Fitness apps are a multi-billion-dollar industry, even if audiences are only just warming up to using them. PWC, a consultancy, estimates that health apps and wearables make up 10% of a global $674 billion healthcare market, with more room to grow. That said, not all seasons see equal use. Summer, when users are out and about, and New Year, when users focus on resolutions to get into better shape, are high points in the fitness app calendar to acquire and convert users
To find out just how seasonality impacts health tracking apps, Adjust analyzed data distributed evenly across app subcategories (Calorie, Fitness and Sleep trackers) spread across 20 countries. We tracked growth and retention rates across H1 2019 — and the results raise interesting questions for both sociologists and app marketers.
Predictably, Health Trackers grow in January at a higher rate than any other month. It’s the season for New Year’s resolutions — and the month that users are apparently the most eager to gauge their own progress to their new fitness goals. This enthusiasm (and growth) cools quickly, which is reflected in February data. This month sees the least amount of growth, dropping 36% from the previous month.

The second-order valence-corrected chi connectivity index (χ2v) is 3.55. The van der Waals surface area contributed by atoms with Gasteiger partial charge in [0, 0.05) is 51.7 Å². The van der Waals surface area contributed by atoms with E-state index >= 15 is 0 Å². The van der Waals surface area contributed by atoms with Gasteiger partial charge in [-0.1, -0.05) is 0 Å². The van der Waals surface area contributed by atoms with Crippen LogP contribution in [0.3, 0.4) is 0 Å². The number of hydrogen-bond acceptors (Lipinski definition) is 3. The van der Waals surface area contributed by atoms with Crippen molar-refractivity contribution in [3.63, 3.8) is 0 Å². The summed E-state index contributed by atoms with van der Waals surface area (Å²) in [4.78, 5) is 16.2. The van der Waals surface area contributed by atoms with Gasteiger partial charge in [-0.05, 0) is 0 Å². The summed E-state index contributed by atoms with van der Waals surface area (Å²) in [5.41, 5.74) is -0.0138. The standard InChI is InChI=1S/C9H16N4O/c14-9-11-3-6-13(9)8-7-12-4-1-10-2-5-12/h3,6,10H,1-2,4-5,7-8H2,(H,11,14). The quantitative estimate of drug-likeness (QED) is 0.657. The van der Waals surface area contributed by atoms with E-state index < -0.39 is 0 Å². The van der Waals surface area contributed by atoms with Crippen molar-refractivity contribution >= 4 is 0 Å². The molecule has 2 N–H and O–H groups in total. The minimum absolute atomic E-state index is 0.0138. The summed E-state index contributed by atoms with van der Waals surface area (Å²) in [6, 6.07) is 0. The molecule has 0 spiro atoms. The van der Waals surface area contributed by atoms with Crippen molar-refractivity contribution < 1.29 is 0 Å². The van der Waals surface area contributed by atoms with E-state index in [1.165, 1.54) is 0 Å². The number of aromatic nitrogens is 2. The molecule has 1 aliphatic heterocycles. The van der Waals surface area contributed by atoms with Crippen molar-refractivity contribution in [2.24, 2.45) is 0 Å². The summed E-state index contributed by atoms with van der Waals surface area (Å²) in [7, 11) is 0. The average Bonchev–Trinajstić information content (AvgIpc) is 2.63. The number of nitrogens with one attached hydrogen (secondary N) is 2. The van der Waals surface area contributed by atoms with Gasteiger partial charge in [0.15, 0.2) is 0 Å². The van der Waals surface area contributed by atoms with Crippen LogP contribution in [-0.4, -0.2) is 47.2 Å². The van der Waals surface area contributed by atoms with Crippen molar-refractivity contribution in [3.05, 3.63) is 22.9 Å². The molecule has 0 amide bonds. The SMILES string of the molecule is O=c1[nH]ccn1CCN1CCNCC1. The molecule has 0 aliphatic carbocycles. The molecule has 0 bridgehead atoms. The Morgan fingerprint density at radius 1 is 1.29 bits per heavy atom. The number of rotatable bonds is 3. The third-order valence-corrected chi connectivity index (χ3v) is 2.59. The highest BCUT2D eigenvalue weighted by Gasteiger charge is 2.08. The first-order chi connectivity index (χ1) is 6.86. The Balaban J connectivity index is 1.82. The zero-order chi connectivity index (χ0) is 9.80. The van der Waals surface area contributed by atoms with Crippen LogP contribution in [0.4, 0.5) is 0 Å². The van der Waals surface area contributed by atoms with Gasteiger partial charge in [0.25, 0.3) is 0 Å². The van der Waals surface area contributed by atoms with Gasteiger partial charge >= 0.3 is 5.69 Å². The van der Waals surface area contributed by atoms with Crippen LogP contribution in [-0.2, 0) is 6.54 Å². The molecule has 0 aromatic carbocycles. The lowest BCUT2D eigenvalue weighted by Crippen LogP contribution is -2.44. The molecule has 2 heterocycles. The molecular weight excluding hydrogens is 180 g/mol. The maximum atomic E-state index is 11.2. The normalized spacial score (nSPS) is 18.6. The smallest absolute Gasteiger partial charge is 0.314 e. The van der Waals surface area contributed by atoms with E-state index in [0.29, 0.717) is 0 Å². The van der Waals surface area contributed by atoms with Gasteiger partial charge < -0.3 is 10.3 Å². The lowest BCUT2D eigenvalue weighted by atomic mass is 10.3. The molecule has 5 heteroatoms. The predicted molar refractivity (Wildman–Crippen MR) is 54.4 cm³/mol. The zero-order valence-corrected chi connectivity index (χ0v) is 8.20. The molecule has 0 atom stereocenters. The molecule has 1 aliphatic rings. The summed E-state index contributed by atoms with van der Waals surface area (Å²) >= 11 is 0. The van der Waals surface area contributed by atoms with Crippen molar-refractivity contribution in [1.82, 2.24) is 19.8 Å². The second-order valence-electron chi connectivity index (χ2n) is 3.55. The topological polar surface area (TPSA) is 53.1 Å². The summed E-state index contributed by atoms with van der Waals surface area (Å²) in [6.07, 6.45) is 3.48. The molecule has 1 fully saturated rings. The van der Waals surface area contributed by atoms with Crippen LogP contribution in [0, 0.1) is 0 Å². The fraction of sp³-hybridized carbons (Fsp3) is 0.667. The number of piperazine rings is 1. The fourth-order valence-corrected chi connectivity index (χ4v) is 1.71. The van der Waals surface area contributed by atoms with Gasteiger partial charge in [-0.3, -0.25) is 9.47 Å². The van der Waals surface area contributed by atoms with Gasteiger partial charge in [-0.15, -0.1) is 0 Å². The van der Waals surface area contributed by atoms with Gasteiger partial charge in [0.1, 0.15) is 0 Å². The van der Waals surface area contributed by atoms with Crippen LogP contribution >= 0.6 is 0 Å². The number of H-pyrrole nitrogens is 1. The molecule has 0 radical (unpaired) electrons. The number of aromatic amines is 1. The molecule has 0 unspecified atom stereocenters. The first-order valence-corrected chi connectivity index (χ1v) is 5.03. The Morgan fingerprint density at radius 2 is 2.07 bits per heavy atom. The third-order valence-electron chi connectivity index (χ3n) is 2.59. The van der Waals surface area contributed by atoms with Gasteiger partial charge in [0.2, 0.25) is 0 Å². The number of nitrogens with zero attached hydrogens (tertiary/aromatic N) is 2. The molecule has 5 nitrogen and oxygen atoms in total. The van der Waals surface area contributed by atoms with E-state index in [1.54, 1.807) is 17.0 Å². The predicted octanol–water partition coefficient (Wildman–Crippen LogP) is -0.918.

This suggests that (for most users) good habits fall off quick. Admittedly, February is a shorter and harsher month for most. But this isn’t the only factor to consider. Research shows a massive 80% of New Year’s resolutions fail within 30 days. While this data point doesn’t directly impact download trends, it does influence user behavior — which in turn impacts retention rates.
There’s a n-app for that
In comparison, Sleep Tracking apps, an app users can (and apparently do) rely on frequently, have the best retention rates of all the apps examined. In fact, retention rates remain in the double digits right until the end of the cohort.
The same can’t be said for Calorie trackers (apps that track how much users eat). Such apps have a relatively robust Day 1 retention, but drop off steeply, retaining less than 10% of users by Day 14. Fitness trackers maintain poor retention throughout the cycle with less than 20% of users returning by Day 1. That 80% figure may seem too high after all, as only 7% of users (on average) returning to health tracker apps by Day 30.
So what can tracker apps do to keep their user’s quest for self-improvement going? Push notifications are a place to start — but they need to straddle the line between gently pushing users back without causing too much pressure. Onboarding a user is a prime place to introduce push messaging preferences, which allow users to regulate their own reminders, or set their own goals. Some may want to track their progress daily, others weekly. In the end, setting up good habits may just be a product of the right push settings.